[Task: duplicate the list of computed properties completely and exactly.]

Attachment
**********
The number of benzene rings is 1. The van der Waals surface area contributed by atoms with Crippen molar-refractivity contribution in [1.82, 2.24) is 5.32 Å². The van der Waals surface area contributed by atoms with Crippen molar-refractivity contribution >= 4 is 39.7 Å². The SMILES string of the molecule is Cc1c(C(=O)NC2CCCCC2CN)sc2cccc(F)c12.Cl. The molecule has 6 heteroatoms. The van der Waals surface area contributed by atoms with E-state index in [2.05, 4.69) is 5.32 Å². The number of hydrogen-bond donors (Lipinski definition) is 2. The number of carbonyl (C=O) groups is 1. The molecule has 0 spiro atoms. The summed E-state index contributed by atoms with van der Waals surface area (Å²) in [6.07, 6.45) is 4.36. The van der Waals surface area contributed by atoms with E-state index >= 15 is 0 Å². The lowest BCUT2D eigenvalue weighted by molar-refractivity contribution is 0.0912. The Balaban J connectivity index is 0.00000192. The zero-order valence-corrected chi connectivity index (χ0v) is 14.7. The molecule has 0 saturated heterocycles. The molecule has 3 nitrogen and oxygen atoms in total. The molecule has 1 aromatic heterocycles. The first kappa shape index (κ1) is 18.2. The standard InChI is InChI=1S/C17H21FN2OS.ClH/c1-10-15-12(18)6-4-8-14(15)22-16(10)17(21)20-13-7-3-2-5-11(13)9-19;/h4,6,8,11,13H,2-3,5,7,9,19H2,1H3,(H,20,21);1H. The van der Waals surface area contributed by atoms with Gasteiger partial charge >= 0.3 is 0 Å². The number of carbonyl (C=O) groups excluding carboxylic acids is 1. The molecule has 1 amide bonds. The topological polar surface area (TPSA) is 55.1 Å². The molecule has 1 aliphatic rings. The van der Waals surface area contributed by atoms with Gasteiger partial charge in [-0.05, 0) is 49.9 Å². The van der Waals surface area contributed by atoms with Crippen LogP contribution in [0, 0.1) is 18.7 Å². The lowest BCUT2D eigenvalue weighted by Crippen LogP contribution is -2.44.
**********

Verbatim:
The number of benzene rings is 1. The van der Waals surface area contributed by atoms with Crippen molar-refractivity contribution in [1.82, 2.24) is 5.32 Å². The van der Waals surface area contributed by atoms with Crippen molar-refractivity contribution >= 4 is 39.7 Å². The SMILES string of the molecule is Cc1c(C(=O)NC2CCCCC2CN)sc2cccc(F)c12.Cl. The molecule has 6 heteroatoms. The van der Waals surface area contributed by atoms with E-state index in [2.05, 4.69) is 5.32 Å². The number of hydrogen-bond donors (Lipinski definition) is 2. The number of carbonyl (C=O) groups is 1. The molecule has 0 spiro atoms. The summed E-state index contributed by atoms with van der Waals surface area (Å²) in [6.07, 6.45) is 4.36. The van der Waals surface area contributed by atoms with E-state index >= 15 is 0 Å². The lowest BCUT2D eigenvalue weighted by molar-refractivity contribution is 0.0912. The Balaban J connectivity index is 0.00000192. The zero-order valence-corrected chi connectivity index (χ0v) is 14.7. The molecule has 0 saturated heterocycles. The molecule has 3 nitrogen and oxygen atoms in total. The molecule has 1 aromatic heterocycles. The first kappa shape index (κ1) is 18.2. The standard InChI is InChI=1S/C17H21FN2OS.ClH/c1-10-15-12(18)6-4-8-14(15)22-16(10)17(21)20-13-7-3-2-5-11(13)9-19;/h4,6,8,11,13H,2-3,5,7,9,19H2,1H3,(H,20,21);1H. The van der Waals surface area contributed by atoms with Gasteiger partial charge >= 0.3 is 0 Å². The number of carbonyl (C=O) groups excluding carboxylic acids is 1. The molecule has 1 amide bonds. The topological polar surface area (TPSA) is 55.1 Å². The molecule has 1 aliphatic rings. The van der Waals surface area contributed by atoms with Gasteiger partial charge in [-0.05, 0) is 49.9 Å². The van der Waals surface area contributed by atoms with Crippen LogP contribution in [0, 0.1) is 18.7 Å². The lowest BCUT2D eigenvalue weighted by Crippen LogP contribution is -2.44.